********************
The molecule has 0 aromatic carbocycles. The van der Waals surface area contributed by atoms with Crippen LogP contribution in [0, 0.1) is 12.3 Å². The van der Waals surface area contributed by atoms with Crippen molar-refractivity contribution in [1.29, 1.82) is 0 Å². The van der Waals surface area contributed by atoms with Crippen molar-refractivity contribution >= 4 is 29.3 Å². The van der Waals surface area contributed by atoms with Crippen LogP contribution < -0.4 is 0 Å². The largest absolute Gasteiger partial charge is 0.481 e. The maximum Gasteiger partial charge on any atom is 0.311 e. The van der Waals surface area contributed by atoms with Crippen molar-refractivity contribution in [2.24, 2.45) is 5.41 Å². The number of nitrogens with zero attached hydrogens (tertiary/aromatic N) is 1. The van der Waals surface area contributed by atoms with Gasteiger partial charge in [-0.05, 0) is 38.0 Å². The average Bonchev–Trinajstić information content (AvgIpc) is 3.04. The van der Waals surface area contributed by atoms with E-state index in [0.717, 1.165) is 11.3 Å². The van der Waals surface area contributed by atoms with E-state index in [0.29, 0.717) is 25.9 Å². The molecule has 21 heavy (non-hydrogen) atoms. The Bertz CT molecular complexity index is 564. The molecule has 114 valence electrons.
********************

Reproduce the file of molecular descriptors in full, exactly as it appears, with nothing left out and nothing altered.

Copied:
The molecule has 0 aromatic carbocycles. The van der Waals surface area contributed by atoms with Crippen LogP contribution in [0, 0.1) is 12.3 Å². The van der Waals surface area contributed by atoms with Crippen molar-refractivity contribution in [1.29, 1.82) is 0 Å². The van der Waals surface area contributed by atoms with Crippen molar-refractivity contribution >= 4 is 29.3 Å². The van der Waals surface area contributed by atoms with Crippen LogP contribution < -0.4 is 0 Å². The largest absolute Gasteiger partial charge is 0.481 e. The maximum Gasteiger partial charge on any atom is 0.311 e. The van der Waals surface area contributed by atoms with Crippen molar-refractivity contribution in [2.24, 2.45) is 5.41 Å². The number of nitrogens with zero attached hydrogens (tertiary/aromatic N) is 1. The van der Waals surface area contributed by atoms with Gasteiger partial charge in [-0.05, 0) is 38.0 Å². The average Bonchev–Trinajstić information content (AvgIpc) is 3.04. The van der Waals surface area contributed by atoms with E-state index in [0.717, 1.165) is 11.3 Å². The van der Waals surface area contributed by atoms with E-state index in [0.29, 0.717) is 25.9 Å². The molecule has 21 heavy (non-hydrogen) atoms. The Bertz CT molecular complexity index is 564. The molecule has 114 valence electrons.